That became something Spadafora learned as a player herself. You can’t live in the past. It’s always about the next play. 

“Living in the moment and playing every game like it’s your last,” she said. “Like breathe, not overthinking things.” 

When she’s watched Amy play and excel in her rookie season at McMaster, she saw that. She saw the numerous threes she drained, the rebounds she grabbed, the plays she made. She saw Amy shooting when she’s open, not hesitating. She could tell Amy’s confidence by her body language. 

“She’s not overthinking things. She’s not dwelling on bad games. She’s not getting too high off good games,” Spadafora noted. “She’s playing every game like it’s her last and I think it’s doing really well for her.” 

Lexie Spadafora was an assistant coach at Westdale and player at McMaster (Photo: Rick Zazulak/McMaster Athletics)

Throughout their time together, Spadafora gave Amy advice from her McMaster experience. They talked about the importance of good time management and making quicker decisions on the court. Spadafora remembers relying on the older players early on in her career. She knew Amy would have the same support from her younger sister Mia and the other veterans. 

Go to the day when Amy told Spadafora she committed to McMaster. A great conversation, Spadafora called it. She was happy to see another Westdale player going to McMaster. She was happy to be able to watch her play in person and carry their relationship through her time at McMaster. 

She also knew something else: the world and culture Amy would be entering. The closeness of the McMaster women’s basketball community. It comes from having family and friends at games. “It’s always great to look out into the crowd and see your family and friends there,” she said. Amy is starting to see the energy that brings, according to her. 

One big source of that energy is a team tradition they call the Nest. It’s when family, friends, alumni and others interact, socialize and enjoy a post-game meal with the players and coaches. Spadafora called it a huge deal, including after losses – when you could feel how much people cared about you and supported you. After Amy didn’t have the Nest in 2021-22, she’s now experiencing it this season. Perhaps she felt the same energy and support Spadafora did.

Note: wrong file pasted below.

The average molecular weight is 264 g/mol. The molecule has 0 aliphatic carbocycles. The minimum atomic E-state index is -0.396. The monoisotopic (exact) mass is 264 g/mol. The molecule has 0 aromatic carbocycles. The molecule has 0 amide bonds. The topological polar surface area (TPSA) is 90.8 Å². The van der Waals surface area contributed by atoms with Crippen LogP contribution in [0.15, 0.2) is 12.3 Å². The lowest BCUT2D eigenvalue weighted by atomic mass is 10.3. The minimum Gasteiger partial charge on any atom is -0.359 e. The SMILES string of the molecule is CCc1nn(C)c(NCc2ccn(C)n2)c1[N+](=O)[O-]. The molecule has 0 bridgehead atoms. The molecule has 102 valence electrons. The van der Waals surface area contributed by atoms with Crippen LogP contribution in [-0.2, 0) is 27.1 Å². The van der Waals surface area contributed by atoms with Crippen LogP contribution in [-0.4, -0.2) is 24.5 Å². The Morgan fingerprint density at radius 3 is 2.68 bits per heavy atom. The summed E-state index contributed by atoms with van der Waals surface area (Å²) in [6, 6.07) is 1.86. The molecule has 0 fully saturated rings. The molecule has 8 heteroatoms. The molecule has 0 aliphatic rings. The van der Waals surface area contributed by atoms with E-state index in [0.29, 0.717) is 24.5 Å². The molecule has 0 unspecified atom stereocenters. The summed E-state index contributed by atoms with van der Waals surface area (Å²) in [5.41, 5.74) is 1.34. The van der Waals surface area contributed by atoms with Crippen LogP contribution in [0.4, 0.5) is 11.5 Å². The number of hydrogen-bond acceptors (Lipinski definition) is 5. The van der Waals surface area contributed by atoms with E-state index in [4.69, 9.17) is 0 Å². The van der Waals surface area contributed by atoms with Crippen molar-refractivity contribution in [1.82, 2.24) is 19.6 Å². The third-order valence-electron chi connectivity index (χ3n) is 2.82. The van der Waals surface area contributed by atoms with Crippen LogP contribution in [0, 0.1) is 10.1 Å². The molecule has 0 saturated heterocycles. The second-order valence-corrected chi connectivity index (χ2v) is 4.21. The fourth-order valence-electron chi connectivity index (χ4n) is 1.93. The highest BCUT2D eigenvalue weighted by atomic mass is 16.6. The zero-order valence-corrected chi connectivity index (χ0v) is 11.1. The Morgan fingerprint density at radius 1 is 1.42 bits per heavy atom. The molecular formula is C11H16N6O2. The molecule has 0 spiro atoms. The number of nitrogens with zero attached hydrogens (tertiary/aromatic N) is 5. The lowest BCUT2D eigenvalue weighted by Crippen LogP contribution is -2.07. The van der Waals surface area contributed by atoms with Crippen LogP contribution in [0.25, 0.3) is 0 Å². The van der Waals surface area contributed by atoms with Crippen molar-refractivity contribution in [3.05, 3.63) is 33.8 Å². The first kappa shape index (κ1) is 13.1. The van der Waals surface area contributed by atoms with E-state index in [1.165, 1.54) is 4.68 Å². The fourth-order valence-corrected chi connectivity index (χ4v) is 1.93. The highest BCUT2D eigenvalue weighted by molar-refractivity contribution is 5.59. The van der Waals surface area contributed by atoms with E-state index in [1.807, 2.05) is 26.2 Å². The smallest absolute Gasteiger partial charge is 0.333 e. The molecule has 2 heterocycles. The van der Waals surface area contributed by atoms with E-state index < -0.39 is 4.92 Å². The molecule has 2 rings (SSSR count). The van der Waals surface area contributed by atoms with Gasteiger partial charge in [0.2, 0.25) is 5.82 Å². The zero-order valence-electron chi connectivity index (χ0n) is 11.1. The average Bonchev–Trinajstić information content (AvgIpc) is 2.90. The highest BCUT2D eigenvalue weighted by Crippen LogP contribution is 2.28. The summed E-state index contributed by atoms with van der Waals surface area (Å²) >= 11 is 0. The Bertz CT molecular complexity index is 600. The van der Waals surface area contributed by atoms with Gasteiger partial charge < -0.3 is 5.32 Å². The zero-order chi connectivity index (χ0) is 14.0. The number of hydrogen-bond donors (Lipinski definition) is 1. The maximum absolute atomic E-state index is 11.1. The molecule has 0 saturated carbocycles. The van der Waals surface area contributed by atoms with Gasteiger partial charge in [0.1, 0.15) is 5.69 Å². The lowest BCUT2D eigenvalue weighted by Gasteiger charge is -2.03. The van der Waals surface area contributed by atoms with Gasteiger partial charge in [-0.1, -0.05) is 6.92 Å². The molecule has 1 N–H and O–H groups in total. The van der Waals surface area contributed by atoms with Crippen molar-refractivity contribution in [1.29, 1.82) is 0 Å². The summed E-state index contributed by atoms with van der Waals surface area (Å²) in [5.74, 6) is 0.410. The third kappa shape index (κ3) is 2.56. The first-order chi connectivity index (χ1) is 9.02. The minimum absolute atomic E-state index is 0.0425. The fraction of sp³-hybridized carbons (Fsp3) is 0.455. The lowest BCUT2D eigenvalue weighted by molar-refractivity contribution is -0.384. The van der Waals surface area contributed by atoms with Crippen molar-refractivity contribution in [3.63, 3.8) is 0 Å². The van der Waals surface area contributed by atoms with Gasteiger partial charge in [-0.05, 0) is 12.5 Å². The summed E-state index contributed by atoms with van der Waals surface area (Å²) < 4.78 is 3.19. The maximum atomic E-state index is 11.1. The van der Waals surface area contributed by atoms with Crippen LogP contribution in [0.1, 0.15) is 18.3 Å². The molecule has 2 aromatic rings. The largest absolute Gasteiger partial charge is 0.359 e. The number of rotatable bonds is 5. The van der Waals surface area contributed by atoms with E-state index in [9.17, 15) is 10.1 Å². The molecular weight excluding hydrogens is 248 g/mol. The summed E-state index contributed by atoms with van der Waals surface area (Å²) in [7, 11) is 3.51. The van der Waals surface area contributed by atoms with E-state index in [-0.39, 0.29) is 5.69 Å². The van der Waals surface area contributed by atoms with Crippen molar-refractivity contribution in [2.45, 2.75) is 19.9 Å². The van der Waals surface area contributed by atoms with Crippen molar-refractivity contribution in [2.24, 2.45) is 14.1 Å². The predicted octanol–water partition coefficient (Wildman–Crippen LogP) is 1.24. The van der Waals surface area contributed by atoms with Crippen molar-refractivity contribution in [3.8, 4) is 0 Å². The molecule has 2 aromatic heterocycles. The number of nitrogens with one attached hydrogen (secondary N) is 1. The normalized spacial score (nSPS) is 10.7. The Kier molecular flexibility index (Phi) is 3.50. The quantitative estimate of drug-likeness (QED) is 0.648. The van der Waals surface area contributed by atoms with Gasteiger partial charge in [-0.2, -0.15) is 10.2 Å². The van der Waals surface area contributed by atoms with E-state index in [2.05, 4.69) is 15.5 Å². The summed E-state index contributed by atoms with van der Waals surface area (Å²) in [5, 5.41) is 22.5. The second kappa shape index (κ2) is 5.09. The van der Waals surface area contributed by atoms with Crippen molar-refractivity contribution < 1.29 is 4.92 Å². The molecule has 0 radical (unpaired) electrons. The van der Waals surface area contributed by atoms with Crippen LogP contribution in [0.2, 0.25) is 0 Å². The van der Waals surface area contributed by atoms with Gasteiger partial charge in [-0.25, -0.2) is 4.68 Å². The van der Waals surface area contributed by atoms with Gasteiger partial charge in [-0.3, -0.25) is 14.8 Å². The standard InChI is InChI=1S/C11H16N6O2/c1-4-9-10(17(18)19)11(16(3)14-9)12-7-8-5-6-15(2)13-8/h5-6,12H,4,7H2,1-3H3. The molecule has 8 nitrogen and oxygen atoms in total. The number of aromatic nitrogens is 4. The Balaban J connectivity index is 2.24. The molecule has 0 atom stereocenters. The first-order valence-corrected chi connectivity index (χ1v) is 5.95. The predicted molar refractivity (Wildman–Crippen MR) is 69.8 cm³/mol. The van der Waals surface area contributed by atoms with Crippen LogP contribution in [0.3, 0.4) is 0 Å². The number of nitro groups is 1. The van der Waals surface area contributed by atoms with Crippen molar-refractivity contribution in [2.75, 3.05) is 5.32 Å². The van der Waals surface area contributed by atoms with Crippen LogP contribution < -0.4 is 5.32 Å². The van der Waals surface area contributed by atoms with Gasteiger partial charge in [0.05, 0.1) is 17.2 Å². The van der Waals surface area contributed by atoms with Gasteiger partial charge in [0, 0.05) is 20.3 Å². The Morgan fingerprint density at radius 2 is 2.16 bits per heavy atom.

“Oh my gosh.” That’s what Amy thought the first time she walked into a McMaster practice. She saw guard Sarah Gates – a star player on McMaster national championship team and an OUA All-Star. Now she was teammates with her. 

Then, once she got to know Gates and her teammates, she started to realize what wonderful people they were. How they were there to have fun and get the job done. It was weird at first but then it turned out to be so nice, according to her. 

Throughout her time at McMaster, she’s learned a lot from them and the coaches.

Four stand out as leaders: Gates, Mia Spadafora, Clare Sharkey and Arianne Soriano. She sees how Gates scores through so many tough defences. She learns from Spadafora how to stay composed and calm on the court while making good things happen. She feels Soriano and Sharkey’s energy and how they’re there for her as a person. 

When she interacts with them – or her other teammates and coaches – she has a mindset to learn and grow. It comes from being a good teammate, being open to feedback and being a coachable player. It’s helped with her transition to university. 

An open book, Burns called her. When you tell her something, she’s able to apply it to a situation very soon. 

Here comes the time now where she becomes the leader that her seniors are. “Now I’m realizing that I am now the person that people look up to, like I used to look up to them,” she noted. 

Amy’s no stranger to the role, having been a leader before on her Westdale and Transway teams. 

In high school, she would lead by example, Wilson points out. She would be at practice on time and help everyone get warmed up. She took her leadership role seriously and knew her teammates looked up to her. In turn, Wilson said Amy’s leadership and positivity made everyone work harder and have more confidence in themselves. 

Keith saw her leadership capabilities as well. He called her the glue guy on the team. The one who was friends with everyone. The one who could bring everyone together.